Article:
Today the principal approached me at lunch, thanked me for my follow up, and asked if I could meet her along with the 5th grade team and vice principal during planning for a few minutes.  Despite the suffocating levels of tension in the room, the meeting started off positive.  We agreed that from now on homeroom teachers would be called when a student is sent to the office.  (Students are frequently pulled during specials, lunch, or in other classes without our knowledge.)  Administration would send a follow up email with any necessary explanations after school.  Also, due to frequent incidents of boys ganging up on other boys in the bathroom, the vice principal agreed to create a bathroom schedule time for morning and afternoon for each class.  Students are not allowed in the restroom at any other time unless it's an emergency.  My teammate said it sounded like a good plan, as long as it was consistent.  The administrators questioned what has been inconsistent in the past (ummm....everything?) and my teammate provided a specific example.  Without skipping a beat, the vice principal snapped back, "Well you can take a look in the mirror.  If you want to talk about being inconsistent, I'm still waiting on your field trip forms."   (This statement was clearly directed towards my colleague.  The assistant principal was referencing something that I had no participation in whatsoever.  I challenge an administrator to find anything that I haven't completed that I should have.)   She had such a nasty tone, volume, and body language.  Then she walked out!  My teammate started crying and said to the principal, "How is that okay for her to talk to me like that?", to which the principal replied, "Obviously you need to have a crucial conversation with her.  When [my name] disrespected me, I had her come in for a crucial conversation".  My teammate said she was ready to walk out the door and the principal said, "Get your keys."  (She stayed.)  Twice more I was reprimanded in front of my team for "being disrespectful" with the email. 

Things keep escalating and are becoming increasingly more unbearable.  We aren't treated with any professionalism.  The kids aren't put first. 

The only lesson any of us have learned is to keep our mouths shut!

How the hell am I supposed to make it 'til June???

Saturday, November 3, 2012

We ♥ Social Studies

This is my fifth year teaching fifth grade, but my first year teaching social studies as a regular part of the curriculum.  I have always taught literacy, math, and science because those subjects are tested.  I've tried to throw in social studies articles during guided reading, but it's never a logical progression of American history.  This year there will be a field test for social studies in May, so we have a 45 minute block each day to teach "content literacy".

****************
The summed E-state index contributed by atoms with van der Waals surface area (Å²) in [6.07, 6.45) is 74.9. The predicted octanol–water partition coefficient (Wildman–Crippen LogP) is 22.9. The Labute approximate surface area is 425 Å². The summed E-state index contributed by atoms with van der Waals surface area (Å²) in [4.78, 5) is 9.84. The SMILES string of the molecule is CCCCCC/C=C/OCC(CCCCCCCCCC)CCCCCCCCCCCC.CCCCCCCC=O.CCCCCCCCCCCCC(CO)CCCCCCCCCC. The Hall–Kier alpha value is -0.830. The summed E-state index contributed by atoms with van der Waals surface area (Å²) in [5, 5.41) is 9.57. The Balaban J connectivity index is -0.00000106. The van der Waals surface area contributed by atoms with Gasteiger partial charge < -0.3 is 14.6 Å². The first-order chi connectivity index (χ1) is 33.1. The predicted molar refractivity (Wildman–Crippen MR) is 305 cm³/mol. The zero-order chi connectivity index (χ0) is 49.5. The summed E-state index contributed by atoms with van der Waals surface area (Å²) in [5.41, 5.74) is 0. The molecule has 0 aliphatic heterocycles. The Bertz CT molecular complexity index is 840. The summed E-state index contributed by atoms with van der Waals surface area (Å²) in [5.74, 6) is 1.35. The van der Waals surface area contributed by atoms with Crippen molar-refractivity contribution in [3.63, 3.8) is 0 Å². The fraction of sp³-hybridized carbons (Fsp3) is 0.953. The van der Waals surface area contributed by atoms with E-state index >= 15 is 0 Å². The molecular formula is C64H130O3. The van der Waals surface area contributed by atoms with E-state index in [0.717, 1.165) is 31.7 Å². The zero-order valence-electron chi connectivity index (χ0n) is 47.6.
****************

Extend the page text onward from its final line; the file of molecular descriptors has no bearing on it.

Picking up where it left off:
A typical unit lasts 2-3 weeks and includes a video and guided notes, reading the textbook and/or supplemental text, participating in a guided extension activity (scavenger hunt, debate, speech, research), and finally sharing learning through an assessment and rubric-based project.

Our first unit was on geography, map skills, latitude, and longitude.  We then completed a unit on Native Americans (how they got to America and how they adapted to the land).  Students worked in small groups to research a cultural region and present information on the climate, food, clothing, shelter, and tribes.  Here are some of their projects:

Our next unit was on European explorers of the New World.  I found awesome resources for this unit and also created a project that I will definitely do in subsequent years.  We became archaeologists and "found" maps, flags, an astrolabe, a compass, potatoes, cotton, etc.  (Jesse passes cotton fields on his way to work so he snagged a twig of cotton for me to show the kids.)  Students had to go on a scavenger hunt and use the text to determine why the object was significant to either the explorer or Native American.  We read and compared famous explorers.